Hello Royalty.

This post is long overdue. I apologize. From my last post on getting into graduate school, I got a few messages and comments on what to do to get into grad school. I know grad school is not for everyone and this post is probably not going to be “relatable” for some of you, but if you are thinking of getting into a Masters’ program in the USA, then here are a few tips. These are things I know from my own experience and I hope they help.

To break the ice, I got into my Masters program without writing any of those exams in the title of this post. Impossible, you say? Well, I got quite a lot of that when some of my friends got to know, but then, it’s the truth (y’all know I don’t lie to you here lol). Before putting this post together, I contacted a few friends studying in the US, just to have a clear idea of how they got in and if they took any exams. I discovered some took TOEFL and another exam related to their courses. And that’s the catch!


I completed my Bachelor’s in 2017 and I knew that all along that sometime, I was going to get into grad school, be it about a year or two after graduation, or immediately after. So, in my final year, I already did tons of research about schooling in the US and the UK. Being an English major and wanting to further in that field, those were my top two options. If you’re a Nigerian living in Nigeria, you know that there is a lot involved with choosing the right school, the right program and of course, writing the exams. People own jobs that get you ready for exams and all that stuff.

However, I got on Google, and researched till I was tired. I had two things at the back of my mind:

  1. I have been taught in English my whole life. I have a B.A. in English and I have to write an exam to prove my proficiency in English?
  2. I will be studying something in the humanities. Why do I need GRE, SAT, or GMAT?

That was my motivation the whole time and I realized, in my research, that not all schools require TOEFL/IELTS. It is a requirement if you are from a non-English-speaking country, so you will usually find it on the school’s website when you check the “International Students” tab. Some are kind enough to state the exception, as seen in the screenshot below from University of Maryland, but some of them do not. So, you might want to give them a call to find out (like I did) or send an email. Then, I realized the other exams are mostly program-specific. If you are willing to study English, Social Work or most courses in the humanities, you do not need most of those exams. Some schools like NYU (New York University) state “No GRE is required.” However, if you are thinking of studying a program like Law, you might need to take the LSAT (which, of course is program-specific). In this screen recording below from the Accounting department website, you would notice it links to countries exempt from TOEFL and Nigeria is one of those.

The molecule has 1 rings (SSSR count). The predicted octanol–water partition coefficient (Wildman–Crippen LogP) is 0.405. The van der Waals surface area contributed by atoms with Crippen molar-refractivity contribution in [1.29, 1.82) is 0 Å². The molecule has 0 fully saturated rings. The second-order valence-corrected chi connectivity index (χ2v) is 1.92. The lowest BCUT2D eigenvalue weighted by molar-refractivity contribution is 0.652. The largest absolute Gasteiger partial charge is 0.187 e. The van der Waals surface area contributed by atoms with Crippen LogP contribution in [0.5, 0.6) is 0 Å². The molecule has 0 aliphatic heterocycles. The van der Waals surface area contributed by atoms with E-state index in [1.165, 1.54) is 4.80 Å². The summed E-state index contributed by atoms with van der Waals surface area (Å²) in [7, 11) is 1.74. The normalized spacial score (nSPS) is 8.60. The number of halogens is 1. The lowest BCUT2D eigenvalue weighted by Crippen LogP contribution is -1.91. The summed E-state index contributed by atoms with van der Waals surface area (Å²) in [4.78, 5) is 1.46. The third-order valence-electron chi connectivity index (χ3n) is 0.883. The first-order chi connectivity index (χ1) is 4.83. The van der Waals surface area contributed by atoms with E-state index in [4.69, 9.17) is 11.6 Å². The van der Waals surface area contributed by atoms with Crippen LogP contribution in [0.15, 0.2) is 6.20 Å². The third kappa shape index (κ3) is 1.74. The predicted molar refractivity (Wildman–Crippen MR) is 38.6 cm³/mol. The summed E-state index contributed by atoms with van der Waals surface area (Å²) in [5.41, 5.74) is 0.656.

Getting into grad school is easier than portrayed sometimes and my advice is to ALWAYS DO YOUR RESEARCH. A lot of people have a lot of experiences and ideas about the application and admission processes, but what you should know is that things are constantly changing and you just might find something more convenient.

Someone might ask, “So how did you get in since you did not write any exams?” After submitting my application, it was sent to the department of my prospective program (and this is usually the case for grad school – the department decides if they want you). The next thing I was asked was my official transcript in its raw form and in its evaluated form. I contacted my previous school and had them send the transcript to the school and to the evaluation company. Then, they also asked for many sample essays. Especially because it was an application to an English department, I wrote essays upon essays, submitted extracts of my Bachelor’s thesis and all that. They also asked for recommendations and so on. So, that was the major of the process.

Once your application is approved and you are granted admission, you fulfill all other requirements in terms of finances and stuff and they send you your I-20, so you can apply for a visa at the embassy.


I do not know how it works for other embassies, but at the US embassy, I tried to notice a few trends while waiting in line for my interview. There was someone who applied to about five schools and got denied a visa, even though he was admitted in all the schools. One or two schools are good enough, or if you apply to many, try to go with only one I-20 and be as specific as you can. Make it obvious that you know what you want and why you are going. One of the questions I was asked was why I chose the school I applied to. I said it was because of the rich course content that I had researched on and found to be interesting. I also mentioned the school’s portrayal of diversity, and how that appealed to me as an international student. So, all of these things matter. Be genuine with your answers, and of course, pray!

Okay Royalty, that’s my two cents on getting into grad school in the US as an international Nigerian student. I hope it helps you or someone you know. Please leave a comment, let me know if you have more questions and message me here if it is something private.

Sidenote: from my last Instagram poll, new blog days are Wednesdays and Saturdays EVERY WEEK. 

Goodbye Royalty,

With Overflowing Love,

Alexandra Zion.

About the author
Christocentric. Academic. Writer. Poet


  1. This is so helpful. I have been thinking of a masters program in Canada and people keep scaring me with “you go write exams tire” and so many other stuff. I am so grateful for this Alex and I am going to bombard you with questions on a very good day. Bring out your cloak of patience ☺️☺️☺️.

    God bless you!?

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